Just like recent years, the Garden City Buffaloes will have to rely on shooting, speed and transition points entering the 2018-19 season.
The Buffaloes still will not have much frontline size — though, a couple of rotation players do add some height — but are senior-heavy and return a special 3-point shooter as they prepare to open the season at 7:45 p.m. Friday at The Garden, where they will host Guymon, Okla.
“We will be small on the inside, but we will have plenty of guards that can play at a fast pace and should have the ability to defend bigger players,” ninth-year head coach Jacy Holloway said. “We will have to create mismatches with our smaller post players out on the perimeter.”
The Buffs return junior guard Carlos Acosta, as well as a plethora of seniors from last season’s 13-9 record. Acosta averaged 7.8 points, 2.1 rebounds and 1.5 assists per game last year, hitting 41 percent of his 3-pointers (22 of 54).
“He turned down a lot of shots last year,” Holloway said. “We couldn’t get him to take more shots last year. This year, he’s a lot more aggressive. That’s been nice to see.”
Acosta will start at point for the Buffs, with senior Kyler Lamb at guard, junior Azavier Williams at No. 3, senior Jarrod Springston at the four-spot and senior Jackson Dirks in the post.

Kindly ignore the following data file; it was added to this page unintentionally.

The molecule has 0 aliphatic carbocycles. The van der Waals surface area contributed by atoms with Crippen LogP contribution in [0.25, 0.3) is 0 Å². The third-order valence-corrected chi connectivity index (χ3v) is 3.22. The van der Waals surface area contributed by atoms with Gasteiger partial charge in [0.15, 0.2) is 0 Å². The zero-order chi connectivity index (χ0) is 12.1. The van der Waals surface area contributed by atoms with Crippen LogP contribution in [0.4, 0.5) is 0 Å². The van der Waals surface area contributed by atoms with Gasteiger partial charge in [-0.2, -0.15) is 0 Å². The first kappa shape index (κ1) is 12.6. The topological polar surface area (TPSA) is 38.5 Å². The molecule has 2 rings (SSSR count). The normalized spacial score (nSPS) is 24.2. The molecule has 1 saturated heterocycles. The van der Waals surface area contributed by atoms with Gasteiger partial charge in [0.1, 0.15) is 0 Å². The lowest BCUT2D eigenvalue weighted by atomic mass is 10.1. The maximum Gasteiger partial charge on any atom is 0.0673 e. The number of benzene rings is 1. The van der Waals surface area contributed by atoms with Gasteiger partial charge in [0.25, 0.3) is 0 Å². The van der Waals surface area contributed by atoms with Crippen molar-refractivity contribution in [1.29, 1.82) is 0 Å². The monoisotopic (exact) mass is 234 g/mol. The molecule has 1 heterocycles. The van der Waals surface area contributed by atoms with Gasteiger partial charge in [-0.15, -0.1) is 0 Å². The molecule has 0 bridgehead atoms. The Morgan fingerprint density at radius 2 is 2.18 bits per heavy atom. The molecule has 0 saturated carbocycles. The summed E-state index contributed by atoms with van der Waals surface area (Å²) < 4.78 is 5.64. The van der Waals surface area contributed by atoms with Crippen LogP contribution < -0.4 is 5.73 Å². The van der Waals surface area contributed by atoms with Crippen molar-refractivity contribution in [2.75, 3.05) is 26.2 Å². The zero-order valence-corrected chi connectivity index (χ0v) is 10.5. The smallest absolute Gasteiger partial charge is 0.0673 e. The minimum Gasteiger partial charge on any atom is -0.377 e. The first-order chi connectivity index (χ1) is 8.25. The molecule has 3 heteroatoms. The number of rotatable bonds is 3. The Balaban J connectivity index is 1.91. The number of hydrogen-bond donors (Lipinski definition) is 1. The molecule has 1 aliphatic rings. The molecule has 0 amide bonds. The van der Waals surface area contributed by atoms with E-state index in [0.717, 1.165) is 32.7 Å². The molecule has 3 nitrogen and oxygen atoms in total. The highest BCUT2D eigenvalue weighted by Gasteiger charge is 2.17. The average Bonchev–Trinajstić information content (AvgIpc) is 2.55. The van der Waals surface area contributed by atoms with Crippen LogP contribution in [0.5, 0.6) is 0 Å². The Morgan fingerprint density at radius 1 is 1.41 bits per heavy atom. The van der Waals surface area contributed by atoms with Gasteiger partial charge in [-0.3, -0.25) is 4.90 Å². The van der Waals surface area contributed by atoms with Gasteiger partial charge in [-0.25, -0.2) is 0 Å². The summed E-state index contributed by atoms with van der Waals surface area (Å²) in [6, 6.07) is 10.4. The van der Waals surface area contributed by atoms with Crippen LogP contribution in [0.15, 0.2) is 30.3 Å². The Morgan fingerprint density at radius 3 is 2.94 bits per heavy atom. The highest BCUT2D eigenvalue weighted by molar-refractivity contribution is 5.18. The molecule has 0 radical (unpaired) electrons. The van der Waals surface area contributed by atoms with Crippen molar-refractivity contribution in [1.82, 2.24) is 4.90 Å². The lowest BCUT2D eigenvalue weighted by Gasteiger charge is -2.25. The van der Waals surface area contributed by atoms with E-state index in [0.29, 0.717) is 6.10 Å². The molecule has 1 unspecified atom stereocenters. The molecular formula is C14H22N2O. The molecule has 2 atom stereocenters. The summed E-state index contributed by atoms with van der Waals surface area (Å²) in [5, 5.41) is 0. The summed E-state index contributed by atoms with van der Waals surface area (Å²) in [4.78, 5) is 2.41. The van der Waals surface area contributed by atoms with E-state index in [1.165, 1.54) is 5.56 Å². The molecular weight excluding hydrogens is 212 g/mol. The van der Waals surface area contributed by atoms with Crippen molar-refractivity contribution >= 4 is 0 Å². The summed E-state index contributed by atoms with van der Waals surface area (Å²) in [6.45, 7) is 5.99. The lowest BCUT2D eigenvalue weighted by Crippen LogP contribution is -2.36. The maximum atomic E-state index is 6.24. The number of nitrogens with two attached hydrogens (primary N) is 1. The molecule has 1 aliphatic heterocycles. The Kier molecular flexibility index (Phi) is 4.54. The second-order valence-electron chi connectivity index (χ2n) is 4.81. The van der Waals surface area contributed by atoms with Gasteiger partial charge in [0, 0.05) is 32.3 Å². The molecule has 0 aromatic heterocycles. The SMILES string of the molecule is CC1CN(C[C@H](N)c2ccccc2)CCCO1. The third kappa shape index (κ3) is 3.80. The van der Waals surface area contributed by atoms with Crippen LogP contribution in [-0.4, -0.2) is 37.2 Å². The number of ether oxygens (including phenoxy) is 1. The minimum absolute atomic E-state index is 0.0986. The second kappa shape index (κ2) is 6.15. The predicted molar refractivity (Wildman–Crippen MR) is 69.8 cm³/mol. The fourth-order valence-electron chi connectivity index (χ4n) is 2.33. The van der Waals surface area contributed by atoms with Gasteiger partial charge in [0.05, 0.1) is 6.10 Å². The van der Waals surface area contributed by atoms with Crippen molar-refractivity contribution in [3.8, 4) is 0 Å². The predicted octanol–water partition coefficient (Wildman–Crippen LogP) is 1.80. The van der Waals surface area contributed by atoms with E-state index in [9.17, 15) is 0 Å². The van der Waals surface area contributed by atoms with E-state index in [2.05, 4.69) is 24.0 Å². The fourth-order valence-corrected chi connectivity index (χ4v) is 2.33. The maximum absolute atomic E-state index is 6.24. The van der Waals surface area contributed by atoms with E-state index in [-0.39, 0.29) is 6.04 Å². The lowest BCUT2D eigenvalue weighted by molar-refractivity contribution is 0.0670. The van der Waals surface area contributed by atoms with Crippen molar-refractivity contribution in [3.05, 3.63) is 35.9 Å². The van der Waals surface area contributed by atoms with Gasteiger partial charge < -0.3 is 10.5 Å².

Springston scored 6.7 points and hauled in 3.7 rebounds per game last season and Lamb averaged 4.4 and 2.2. It will be the first varsity experience for Williams and Dirks, the latter of which adds a 6-foot-5 body inside for the Buffs.
“He knows what we’re trying to get out of him and he understands his role,” Holloway said of how Dirks earned the starting spot. “He’s going to help us with rebounding, offensively and defensively. He’s not going to go out there and score 20 points. He’s bought into that, and a couple of the other post players haven’t quite bought into that, yet.”
Dirks has also shown the ability to run the floor the way the Buffs want to on offense coming into the year, even if they have not gotten the transition offense down quite yet.
In practice, the Buffs have struggled to understand “the difference between taking quick, OK shots, as opposed to moving it a little bit more and getting a great shot,” Holloway said. “When we decided to make them play fast, we had to speed them up to an almost too-fast pace.”
The focus now is slowing down just a bit in order to stay on balance and in control, and also transitioning into half-court if a shot doesn’t present itself in transition.
And maintaining energy on defense is a concern, as well.
“I’m hoping to see we would be able to sustain the speed we want to play at and still be able to play defense,” Holloway said. “A lot of teams who play really fast don’t play great defense, necessarily.”